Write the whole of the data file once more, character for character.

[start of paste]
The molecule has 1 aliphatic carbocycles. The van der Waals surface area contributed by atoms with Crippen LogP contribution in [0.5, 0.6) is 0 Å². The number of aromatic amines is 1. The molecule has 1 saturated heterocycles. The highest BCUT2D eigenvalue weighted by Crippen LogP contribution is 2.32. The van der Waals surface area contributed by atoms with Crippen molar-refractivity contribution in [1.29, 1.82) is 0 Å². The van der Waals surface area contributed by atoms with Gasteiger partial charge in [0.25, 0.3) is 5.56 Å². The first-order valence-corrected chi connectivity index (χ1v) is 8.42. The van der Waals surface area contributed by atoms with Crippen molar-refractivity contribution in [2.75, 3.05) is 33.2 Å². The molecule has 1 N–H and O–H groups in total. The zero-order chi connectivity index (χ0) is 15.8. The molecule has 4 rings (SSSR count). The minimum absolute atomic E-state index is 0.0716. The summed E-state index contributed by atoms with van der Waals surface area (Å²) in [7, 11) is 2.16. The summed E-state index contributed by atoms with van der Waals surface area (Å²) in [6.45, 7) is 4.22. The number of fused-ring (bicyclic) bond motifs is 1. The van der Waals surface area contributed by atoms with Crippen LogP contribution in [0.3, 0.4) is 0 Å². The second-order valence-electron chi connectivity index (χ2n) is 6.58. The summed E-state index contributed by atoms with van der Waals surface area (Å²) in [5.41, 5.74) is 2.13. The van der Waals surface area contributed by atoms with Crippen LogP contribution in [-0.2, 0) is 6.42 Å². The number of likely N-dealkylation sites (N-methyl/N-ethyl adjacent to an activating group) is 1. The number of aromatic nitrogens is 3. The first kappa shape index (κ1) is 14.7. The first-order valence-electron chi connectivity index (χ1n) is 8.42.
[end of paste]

The molecule has 1 aliphatic carbocycles. The van der Waals surface area contributed by atoms with Crippen LogP contribution in [0.5, 0.6) is 0 Å². The number of aromatic amines is 1. The molecule has 1 saturated heterocycles. The highest BCUT2D eigenvalue weighted by Crippen LogP contribution is 2.32. The van der Waals surface area contributed by atoms with Crippen molar-refractivity contribution in [1.29, 1.82) is 0 Å². The van der Waals surface area contributed by atoms with Gasteiger partial charge in [0.25, 0.3) is 5.56 Å². The first-order valence-corrected chi connectivity index (χ1v) is 8.42. The van der Waals surface area contributed by atoms with Crippen molar-refractivity contribution in [2.75, 3.05) is 33.2 Å². The molecule has 1 N–H and O–H groups in total. The zero-order chi connectivity index (χ0) is 15.8. The molecule has 4 rings (SSSR count). The minimum absolute atomic E-state index is 0.0716. The summed E-state index contributed by atoms with van der Waals surface area (Å²) in [7, 11) is 2.16. The summed E-state index contributed by atoms with van der Waals surface area (Å²) in [6.45, 7) is 4.22. The number of fused-ring (bicyclic) bond motifs is 1. The van der Waals surface area contributed by atoms with Crippen LogP contribution in [0.3, 0.4) is 0 Å². The second-order valence-electron chi connectivity index (χ2n) is 6.58. The summed E-state index contributed by atoms with van der Waals surface area (Å²) in [5.41, 5.74) is 2.13. The van der Waals surface area contributed by atoms with Crippen LogP contribution in [-0.2, 0) is 6.42 Å². The number of likely N-dealkylation sites (N-methyl/N-ethyl adjacent to an activating group) is 1. The number of aromatic nitrogens is 3. The first kappa shape index (κ1) is 14.7. The first-order valence-electron chi connectivity index (χ1n) is 8.42.